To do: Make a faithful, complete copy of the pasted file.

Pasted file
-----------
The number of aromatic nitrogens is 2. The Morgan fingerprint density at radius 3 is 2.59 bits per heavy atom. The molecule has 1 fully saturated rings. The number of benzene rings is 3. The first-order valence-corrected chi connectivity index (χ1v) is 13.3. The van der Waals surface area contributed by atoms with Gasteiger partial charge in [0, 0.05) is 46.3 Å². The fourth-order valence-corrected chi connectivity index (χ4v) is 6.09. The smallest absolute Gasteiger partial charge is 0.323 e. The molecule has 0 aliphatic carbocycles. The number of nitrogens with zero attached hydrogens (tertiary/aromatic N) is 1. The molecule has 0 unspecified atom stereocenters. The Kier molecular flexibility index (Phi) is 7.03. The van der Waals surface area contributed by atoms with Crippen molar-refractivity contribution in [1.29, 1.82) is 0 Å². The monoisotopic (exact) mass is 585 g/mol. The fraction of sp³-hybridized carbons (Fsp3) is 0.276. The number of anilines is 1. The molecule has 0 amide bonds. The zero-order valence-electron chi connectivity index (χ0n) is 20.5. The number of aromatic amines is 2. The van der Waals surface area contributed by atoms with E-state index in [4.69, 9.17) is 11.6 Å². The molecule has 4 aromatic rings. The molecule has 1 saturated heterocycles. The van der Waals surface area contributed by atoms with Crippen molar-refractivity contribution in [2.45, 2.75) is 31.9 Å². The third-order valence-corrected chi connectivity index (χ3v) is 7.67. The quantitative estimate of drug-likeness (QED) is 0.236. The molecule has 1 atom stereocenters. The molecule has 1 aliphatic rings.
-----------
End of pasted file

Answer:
The number of aromatic nitrogens is 2. The Morgan fingerprint density at radius 3 is 2.59 bits per heavy atom. The molecule has 1 fully saturated rings. The number of benzene rings is 3. The first-order valence-corrected chi connectivity index (χ1v) is 13.3. The van der Waals surface area contributed by atoms with Gasteiger partial charge in [0, 0.05) is 46.3 Å². The fourth-order valence-corrected chi connectivity index (χ4v) is 6.09. The smallest absolute Gasteiger partial charge is 0.323 e. The molecule has 0 aliphatic carbocycles. The number of nitrogens with zero attached hydrogens (tertiary/aromatic N) is 1. The molecule has 0 unspecified atom stereocenters. The Kier molecular flexibility index (Phi) is 7.03. The van der Waals surface area contributed by atoms with Crippen molar-refractivity contribution in [1.29, 1.82) is 0 Å². The monoisotopic (exact) mass is 585 g/mol. The fraction of sp³-hybridized carbons (Fsp3) is 0.276. The number of anilines is 1. The molecule has 0 amide bonds. The zero-order valence-electron chi connectivity index (χ0n) is 20.5. The number of aromatic amines is 2. The van der Waals surface area contributed by atoms with E-state index in [4.69, 9.17) is 11.6 Å². The molecule has 4 aromatic rings. The molecule has 1 saturated heterocycles. The van der Waals surface area contributed by atoms with Crippen molar-refractivity contribution in [2.45, 2.75) is 31.9 Å². The third-order valence-corrected chi connectivity index (χ3v) is 7.67. The quantitative estimate of drug-likeness (QED) is 0.236. The molecule has 1 atom stereocenters. The molecule has 1 aliphatic rings.